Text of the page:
The Parks Department just announced that the city awarded CH2M HILL the contract to oversee the design of the new Rockaway boardwalk and Skanska to manage the boardwalk’s construction. The boardwalk design is now being finalized after ongoing community outreach, and preliminary work is expected to begin this winter. Nearly five miles of the Rockaway Beach boardwalk, running from Beach 20th Street to Beach 126th Street, will be rebuilt as part of this project. According to Parks, “The new boardwalk will be constructed with steel-reinforced concrete and elevated above the 100-year flood plain. A baffle wall will be incorporated into the design and the structure will be bolstered by sand berms planted with native grasses.”
The project also incorporates a master plan for the entire length of Rockaway Beach — this conceptual planning process will run concurrent with the boardwalk design. Parks expects a final conceptual plan to be complete early next year; one goal of this plan is to increase access to the beach and improve surrounding parks and rec facilities. The Parks Department already made huge strides along Rockaway Beach by removing debris, making repairs to damaged boardwalks, replacing buildings with elevated and storm-resistant models, creating boardwalk islands around beach amenities, installing ramps and stairs for beach access, implementing shoreline protective measures, repairing playgrounds and environmental monitoring.
Yesterday we told you that Mayor Bloomberg has decreed that the rebuilding of the Rockaway boardwalk – and all future NYC boardwalks – will never be built with wood again. Concrete is the other practical material with which to build the Rockaway boardwalk and those to come. Of course, the concrete can be formed into pieces that resemble wood, but it will nowhere be near the real thing.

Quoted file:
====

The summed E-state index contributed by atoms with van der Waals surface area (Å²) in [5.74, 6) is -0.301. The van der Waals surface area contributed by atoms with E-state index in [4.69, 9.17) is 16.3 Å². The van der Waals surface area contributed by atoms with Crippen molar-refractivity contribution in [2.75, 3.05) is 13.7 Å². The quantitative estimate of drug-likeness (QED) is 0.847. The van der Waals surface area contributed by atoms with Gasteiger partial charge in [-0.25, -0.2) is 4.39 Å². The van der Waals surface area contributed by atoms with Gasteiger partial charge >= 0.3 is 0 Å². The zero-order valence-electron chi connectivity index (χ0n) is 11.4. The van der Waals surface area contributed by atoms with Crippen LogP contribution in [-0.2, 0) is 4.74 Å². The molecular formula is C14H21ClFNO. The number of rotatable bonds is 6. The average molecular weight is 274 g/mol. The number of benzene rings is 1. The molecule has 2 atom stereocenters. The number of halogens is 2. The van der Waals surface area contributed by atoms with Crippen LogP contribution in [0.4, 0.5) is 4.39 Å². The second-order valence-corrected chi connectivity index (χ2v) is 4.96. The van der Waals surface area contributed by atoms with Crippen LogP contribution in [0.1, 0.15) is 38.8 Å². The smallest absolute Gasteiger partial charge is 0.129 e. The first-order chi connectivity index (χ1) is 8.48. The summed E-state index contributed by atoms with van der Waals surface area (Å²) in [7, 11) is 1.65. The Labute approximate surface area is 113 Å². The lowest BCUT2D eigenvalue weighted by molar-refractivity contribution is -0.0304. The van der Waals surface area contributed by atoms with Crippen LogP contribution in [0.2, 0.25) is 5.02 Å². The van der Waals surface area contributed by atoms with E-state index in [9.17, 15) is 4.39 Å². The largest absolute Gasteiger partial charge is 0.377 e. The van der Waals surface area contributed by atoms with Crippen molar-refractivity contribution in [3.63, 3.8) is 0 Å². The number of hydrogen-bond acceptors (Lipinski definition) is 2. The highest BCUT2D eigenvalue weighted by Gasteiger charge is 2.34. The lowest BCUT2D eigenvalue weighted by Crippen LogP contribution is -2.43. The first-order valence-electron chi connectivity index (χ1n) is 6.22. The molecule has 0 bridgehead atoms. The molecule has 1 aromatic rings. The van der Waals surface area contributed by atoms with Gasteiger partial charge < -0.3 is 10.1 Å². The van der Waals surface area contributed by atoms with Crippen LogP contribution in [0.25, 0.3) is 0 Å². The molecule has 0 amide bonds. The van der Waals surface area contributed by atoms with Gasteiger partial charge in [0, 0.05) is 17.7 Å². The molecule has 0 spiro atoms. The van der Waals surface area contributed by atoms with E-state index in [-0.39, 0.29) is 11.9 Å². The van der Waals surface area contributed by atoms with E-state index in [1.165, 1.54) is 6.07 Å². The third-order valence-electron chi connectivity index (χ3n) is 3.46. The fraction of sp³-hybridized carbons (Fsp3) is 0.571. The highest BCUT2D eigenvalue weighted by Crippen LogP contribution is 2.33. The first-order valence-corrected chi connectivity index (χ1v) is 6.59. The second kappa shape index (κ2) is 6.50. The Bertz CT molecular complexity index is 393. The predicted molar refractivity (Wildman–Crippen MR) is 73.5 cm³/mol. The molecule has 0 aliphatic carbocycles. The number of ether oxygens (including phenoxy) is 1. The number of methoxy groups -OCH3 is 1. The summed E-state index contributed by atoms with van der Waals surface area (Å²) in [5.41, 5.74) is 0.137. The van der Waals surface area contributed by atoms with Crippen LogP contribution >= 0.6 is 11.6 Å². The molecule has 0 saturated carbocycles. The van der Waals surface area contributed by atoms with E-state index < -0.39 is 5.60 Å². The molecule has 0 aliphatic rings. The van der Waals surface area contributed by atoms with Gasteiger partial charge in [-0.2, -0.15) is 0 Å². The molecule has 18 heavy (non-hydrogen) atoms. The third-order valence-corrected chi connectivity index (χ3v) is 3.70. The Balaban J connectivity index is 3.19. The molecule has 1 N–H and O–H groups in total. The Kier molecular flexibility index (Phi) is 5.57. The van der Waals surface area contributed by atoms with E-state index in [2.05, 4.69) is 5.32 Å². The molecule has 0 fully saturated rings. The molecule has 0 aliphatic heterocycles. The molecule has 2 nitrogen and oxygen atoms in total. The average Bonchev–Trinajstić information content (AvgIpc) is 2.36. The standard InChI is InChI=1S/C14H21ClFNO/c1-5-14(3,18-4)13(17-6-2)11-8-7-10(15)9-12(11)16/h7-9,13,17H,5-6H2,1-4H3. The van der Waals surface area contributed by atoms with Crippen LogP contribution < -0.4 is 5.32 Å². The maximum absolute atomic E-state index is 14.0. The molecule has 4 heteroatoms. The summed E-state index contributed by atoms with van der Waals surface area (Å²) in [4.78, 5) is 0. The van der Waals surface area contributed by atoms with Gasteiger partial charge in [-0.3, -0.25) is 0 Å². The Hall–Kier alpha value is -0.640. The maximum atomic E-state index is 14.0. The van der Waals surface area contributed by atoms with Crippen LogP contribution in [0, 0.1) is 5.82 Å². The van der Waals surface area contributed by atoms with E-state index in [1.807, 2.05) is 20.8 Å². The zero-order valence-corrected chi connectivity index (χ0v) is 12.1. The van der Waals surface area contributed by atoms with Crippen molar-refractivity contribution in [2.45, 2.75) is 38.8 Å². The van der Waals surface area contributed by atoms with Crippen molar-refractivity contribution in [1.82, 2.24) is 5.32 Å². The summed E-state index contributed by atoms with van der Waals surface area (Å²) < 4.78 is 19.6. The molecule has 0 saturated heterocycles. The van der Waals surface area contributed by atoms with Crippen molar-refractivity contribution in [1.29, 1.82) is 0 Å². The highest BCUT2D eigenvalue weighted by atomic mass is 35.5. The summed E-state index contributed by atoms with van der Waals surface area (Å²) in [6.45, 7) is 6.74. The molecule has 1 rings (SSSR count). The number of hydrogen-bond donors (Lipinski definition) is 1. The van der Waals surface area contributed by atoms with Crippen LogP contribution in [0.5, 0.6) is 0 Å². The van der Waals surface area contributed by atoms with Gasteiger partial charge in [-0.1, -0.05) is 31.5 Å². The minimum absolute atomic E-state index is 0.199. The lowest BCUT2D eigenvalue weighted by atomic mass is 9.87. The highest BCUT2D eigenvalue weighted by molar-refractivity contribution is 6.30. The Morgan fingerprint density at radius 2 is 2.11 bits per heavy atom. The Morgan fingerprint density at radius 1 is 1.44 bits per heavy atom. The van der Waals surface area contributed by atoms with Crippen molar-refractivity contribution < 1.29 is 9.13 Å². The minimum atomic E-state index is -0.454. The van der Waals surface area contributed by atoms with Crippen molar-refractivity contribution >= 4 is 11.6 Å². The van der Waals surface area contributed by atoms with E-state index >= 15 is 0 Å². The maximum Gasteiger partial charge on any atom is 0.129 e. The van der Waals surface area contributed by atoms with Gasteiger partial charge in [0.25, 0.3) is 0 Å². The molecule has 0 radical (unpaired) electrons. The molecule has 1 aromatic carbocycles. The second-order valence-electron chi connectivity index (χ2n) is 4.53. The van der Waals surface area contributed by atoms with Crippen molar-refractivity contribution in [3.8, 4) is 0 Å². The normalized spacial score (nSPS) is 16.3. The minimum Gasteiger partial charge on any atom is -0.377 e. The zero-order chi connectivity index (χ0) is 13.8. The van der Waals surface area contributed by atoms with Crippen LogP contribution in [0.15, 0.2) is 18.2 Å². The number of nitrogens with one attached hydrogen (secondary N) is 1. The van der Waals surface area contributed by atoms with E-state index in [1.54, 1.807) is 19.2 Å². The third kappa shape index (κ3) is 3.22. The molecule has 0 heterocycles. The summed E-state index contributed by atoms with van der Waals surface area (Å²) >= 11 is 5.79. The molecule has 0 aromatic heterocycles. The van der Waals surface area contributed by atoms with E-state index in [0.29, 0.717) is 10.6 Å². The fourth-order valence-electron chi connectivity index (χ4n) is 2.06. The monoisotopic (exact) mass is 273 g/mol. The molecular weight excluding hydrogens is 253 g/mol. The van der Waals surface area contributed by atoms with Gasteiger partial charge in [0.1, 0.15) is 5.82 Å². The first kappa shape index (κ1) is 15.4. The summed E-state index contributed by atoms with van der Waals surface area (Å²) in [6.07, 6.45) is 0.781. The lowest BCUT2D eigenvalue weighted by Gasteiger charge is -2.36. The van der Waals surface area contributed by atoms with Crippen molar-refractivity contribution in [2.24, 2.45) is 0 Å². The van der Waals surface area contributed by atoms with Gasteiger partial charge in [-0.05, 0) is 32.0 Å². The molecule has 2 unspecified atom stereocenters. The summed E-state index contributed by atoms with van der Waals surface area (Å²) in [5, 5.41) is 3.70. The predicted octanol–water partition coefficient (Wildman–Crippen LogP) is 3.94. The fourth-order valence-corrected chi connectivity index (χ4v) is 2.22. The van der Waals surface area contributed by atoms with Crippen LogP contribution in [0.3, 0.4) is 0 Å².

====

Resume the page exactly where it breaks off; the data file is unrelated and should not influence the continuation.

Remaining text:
That said, the only parts of the boardwalk that survived Hurricane Sandy were the ones made with concrete; the wooden parts were thrashed. So what do you think? Is the Mayor right? Or is nostalgia and natural materials more important when it comes to building a boardwalk? Should it actually be made of… boards? We’d love to know your thoughts – leave us a comment here or via twitter at @queensnycity.
Image source: Reuters via Travelers Today – concrete sections of the Rockaway boardwalk
Well, we’ve mentioned this boardwalk debate – wood vs. concrete – before, and had wondered what the decision would be in rebuilding the Rockaway beach boardwalk. Well, the Mayor has spoken – no wooden boardwalks will be constructed… EVER. (more…)
The Rockaway boardwalk has been the recent home to a number of food vendors, and has been part of a whole “food renaissance” there. The vendors have been a huge draw in the summers for regulars as well as people originally unfamiliar with the Rockaway peninsula. A lot of people have fallen in love with the Rockaways through the food.
These food vendors, many of them right there on the boardwalk, were hit hard, and have suffered much damage to property, not to mention the boardwalk in some areas is just gone. Overwhelmingly there is loss; some are expecting to rebuild; some are uncertain.
Vendors are situated from Beach 86 to Beach 106. Here are some status updates.
Caracas Arepa Bar. 106-01 Shore Front Pkwy – GMAP. According to a 10/31 Facebook update, “Caracas Rockaway… totally destroyed as well as the whole peninsula… we were there yesterday and it s really sad… we will reach out for volunteers to help people out there as soon as we have a clear idea on how to do it properly.”
Image source: Caracas Arepa Bar Facebook page November 13, 2012
Image source: NYDN – Queens Parks Commissioner Dorothy Lewandowski near Beach 101st Street
The NY Daily News reports on the “unprecedented” destruction of the Rockaway boardwalk caused by Hurricane Sandy. People knew it was bad but were still astonished at the damage. In the words of Assemblyman Phil Goldfeder (D-Rockaway Park), “A symbol of the destruction has been the boardwalk.” Queens Parks Commissioner Dorothy Lewandowski said, “It’s sheer devastation.”